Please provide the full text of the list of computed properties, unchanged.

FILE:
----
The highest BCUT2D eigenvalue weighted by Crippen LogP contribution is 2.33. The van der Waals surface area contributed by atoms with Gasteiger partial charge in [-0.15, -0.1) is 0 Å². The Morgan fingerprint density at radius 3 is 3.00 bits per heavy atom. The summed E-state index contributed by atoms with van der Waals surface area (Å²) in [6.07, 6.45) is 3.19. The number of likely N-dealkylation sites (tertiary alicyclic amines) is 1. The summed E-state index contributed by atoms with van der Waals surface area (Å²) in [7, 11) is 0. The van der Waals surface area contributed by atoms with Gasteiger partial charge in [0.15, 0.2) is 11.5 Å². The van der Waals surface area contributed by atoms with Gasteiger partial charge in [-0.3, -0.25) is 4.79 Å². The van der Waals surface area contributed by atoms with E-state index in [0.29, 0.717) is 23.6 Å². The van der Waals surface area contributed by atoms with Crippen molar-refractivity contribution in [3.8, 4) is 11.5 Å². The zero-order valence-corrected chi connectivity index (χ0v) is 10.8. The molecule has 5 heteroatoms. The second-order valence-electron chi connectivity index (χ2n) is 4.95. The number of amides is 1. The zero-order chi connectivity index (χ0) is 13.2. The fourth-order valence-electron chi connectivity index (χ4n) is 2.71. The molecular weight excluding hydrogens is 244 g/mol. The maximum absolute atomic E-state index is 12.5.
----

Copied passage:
The highest BCUT2D eigenvalue weighted by Crippen LogP contribution is 2.33. The van der Waals surface area contributed by atoms with Gasteiger partial charge in [-0.15, -0.1) is 0 Å². The Morgan fingerprint density at radius 3 is 3.00 bits per heavy atom. The summed E-state index contributed by atoms with van der Waals surface area (Å²) in [6.07, 6.45) is 3.19. The number of likely N-dealkylation sites (tertiary alicyclic amines) is 1. The summed E-state index contributed by atoms with van der Waals surface area (Å²) in [7, 11) is 0. The van der Waals surface area contributed by atoms with Gasteiger partial charge in [0.15, 0.2) is 11.5 Å². The van der Waals surface area contributed by atoms with Gasteiger partial charge in [-0.3, -0.25) is 4.79 Å². The van der Waals surface area contributed by atoms with E-state index in [0.29, 0.717) is 23.6 Å². The van der Waals surface area contributed by atoms with Crippen molar-refractivity contribution in [3.8, 4) is 11.5 Å². The zero-order valence-corrected chi connectivity index (χ0v) is 10.8. The molecule has 5 heteroatoms. The second-order valence-electron chi connectivity index (χ2n) is 4.95. The number of amides is 1. The zero-order chi connectivity index (χ0) is 13.2. The fourth-order valence-electron chi connectivity index (χ4n) is 2.71. The molecular weight excluding hydrogens is 244 g/mol. The maximum absolute atomic E-state index is 12.5.